Small spheres against climate change - Energy efficiency and comfort thanks to intelligent building materials
Prof. Dr. rer. nat. Volker Wittwer (Spokesperson)
Dr. rer. nat. Ekkehard Jahns*
Dr.-Ing. Peter Schossig Fraunhofer-Institut für Solare Energiesysteme ISE, Freiburg
*BASF SE, Ludwigshafen
Air-conditioning systems in residential, commercial and public buildings are in. On hot days, they ensure that indoor temperatures are comfortable – but they also use lots of energy and are a contributing factor to global climate change. How can this be avoided?
Prof. Dr. Volker Wittwer, Dr. Ekkehard Jahns and Dr. Peter Schossig have found a way to improve the quality of indoor comfort while keeping energy consumption to a minimum and protecting the environment. Volker Wittwer was the founding member of the Fraunhofer Institute for Solar Energy Systems ISE – the largest European solar research institute – and until mid-year was also its deputy director. Ekkehard Jahns is manager for global product development of polymers for architectural coatings at BASF SE. He has contributed many years of experience in microencapsulation to the project. Peter Schossig has been active in the area of thermal energy use since 1995 and has headed the group “Thermally active materials and solar cooling” at ISE since 2005.
The basis for the innovation developed by the three research scientists are latent heat storage materials or phase change materials (PCM). Use of these materials is based on physics: During the transition from a solid to a liquid state, a PCM absorbs vast amounts of energy from its environment without heating up itself. The absorbed heat is “hidden” inside. When this happens within a certain temperature range, such as between 21 and 26 degrees centigrade, latent heat storage materials can be used in summer to prevent residential or office space from heating up above these comfortable temperatures.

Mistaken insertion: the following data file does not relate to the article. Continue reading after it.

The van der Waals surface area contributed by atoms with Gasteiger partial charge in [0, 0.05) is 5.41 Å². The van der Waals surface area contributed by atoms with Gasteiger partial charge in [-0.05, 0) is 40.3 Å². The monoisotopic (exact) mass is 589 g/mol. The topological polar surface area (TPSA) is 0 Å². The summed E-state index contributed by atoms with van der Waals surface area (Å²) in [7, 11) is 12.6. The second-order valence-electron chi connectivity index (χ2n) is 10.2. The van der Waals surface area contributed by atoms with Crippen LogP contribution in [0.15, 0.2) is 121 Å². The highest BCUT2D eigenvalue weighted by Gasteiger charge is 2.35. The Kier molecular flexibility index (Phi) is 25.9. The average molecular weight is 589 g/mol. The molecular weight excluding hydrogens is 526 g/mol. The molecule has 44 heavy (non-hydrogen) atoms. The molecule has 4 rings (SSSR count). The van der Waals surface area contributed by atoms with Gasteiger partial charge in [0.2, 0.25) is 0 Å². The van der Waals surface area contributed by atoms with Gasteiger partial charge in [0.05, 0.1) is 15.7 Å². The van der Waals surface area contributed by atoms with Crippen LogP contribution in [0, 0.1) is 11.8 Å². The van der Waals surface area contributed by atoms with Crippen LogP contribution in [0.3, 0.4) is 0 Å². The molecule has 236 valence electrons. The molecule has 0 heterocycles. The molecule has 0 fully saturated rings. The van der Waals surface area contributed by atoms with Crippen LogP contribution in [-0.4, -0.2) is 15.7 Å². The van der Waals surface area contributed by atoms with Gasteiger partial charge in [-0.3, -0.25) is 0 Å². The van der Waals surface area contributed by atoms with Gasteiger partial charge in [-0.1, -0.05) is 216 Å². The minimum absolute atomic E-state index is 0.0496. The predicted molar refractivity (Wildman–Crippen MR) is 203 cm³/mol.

To make latent heat storage materials useful as an element of building materials, Volker Wittwer and Peter Schossig at Fraunhofer ISA thought up a trick. It consisted of packaging single drops of the storage material in minute casings – experts refer to microencapsulation. Ekkehard Jahns at BASF developed the necessary technology and discovered paraffin wax as a suitable latent heat storer. The wax drops are encapsulated in small spheres made of acrylic glass just a few micrometers in diameter. These microcapsules can easily be integrated in building materials such as mortars, plaster and wood and are very sturdy: they are not affected by drilling holes or driving nails. With their large surface area, the numerous storage capsules produce a rapid exchange of heat. Since at night they release the heat they absorb during the day, they reduce temperature fluctuations and create a balanced indoor climate.
The team began developing latent heat storage materials for buildings in the mid 1990’s. In 2004, BASF introduced to the market one of the first gypsum wallboards to include latent heat storers. Since 2008 the company produces micro capsules as a mass product. They have already been used in numerous building projects and have attracted the attention of building owners and architects worldwide. Building materials with PCM capsules provide protection from overheating during the summer and can even replace “power-hungry” air-conditioning systems in whole or in part.